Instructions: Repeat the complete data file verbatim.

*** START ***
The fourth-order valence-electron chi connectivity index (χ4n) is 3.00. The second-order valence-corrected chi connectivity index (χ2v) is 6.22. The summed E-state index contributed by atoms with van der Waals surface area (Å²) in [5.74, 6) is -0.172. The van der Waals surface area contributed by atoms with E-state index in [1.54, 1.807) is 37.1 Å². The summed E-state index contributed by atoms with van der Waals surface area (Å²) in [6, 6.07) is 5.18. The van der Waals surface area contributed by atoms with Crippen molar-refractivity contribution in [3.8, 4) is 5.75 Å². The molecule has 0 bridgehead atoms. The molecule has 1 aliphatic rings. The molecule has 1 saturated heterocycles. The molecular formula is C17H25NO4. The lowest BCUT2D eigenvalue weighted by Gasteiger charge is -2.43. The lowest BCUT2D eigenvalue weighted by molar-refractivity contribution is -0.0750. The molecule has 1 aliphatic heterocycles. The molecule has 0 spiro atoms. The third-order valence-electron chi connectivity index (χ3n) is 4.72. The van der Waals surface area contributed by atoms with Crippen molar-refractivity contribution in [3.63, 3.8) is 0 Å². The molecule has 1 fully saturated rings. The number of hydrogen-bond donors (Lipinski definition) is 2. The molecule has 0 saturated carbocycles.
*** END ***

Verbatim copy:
The fourth-order valence-electron chi connectivity index (χ4n) is 3.00. The second-order valence-corrected chi connectivity index (χ2v) is 6.22. The summed E-state index contributed by atoms with van der Waals surface area (Å²) in [5.74, 6) is -0.172. The van der Waals surface area contributed by atoms with E-state index in [1.54, 1.807) is 37.1 Å². The summed E-state index contributed by atoms with van der Waals surface area (Å²) in [6, 6.07) is 5.18. The van der Waals surface area contributed by atoms with Crippen molar-refractivity contribution in [3.8, 4) is 5.75 Å². The molecule has 0 bridgehead atoms. The molecule has 1 aliphatic rings. The molecule has 1 saturated heterocycles. The molecular formula is C17H25NO4. The lowest BCUT2D eigenvalue weighted by Gasteiger charge is -2.43. The lowest BCUT2D eigenvalue weighted by molar-refractivity contribution is -0.0750. The molecule has 1 aliphatic heterocycles. The molecule has 0 spiro atoms. The third-order valence-electron chi connectivity index (χ3n) is 4.72. The van der Waals surface area contributed by atoms with Crippen molar-refractivity contribution in [3.63, 3.8) is 0 Å². The molecule has 1 fully saturated rings. The number of hydrogen-bond donors (Lipinski definition) is 2. The molecule has 0 saturated carbocycles.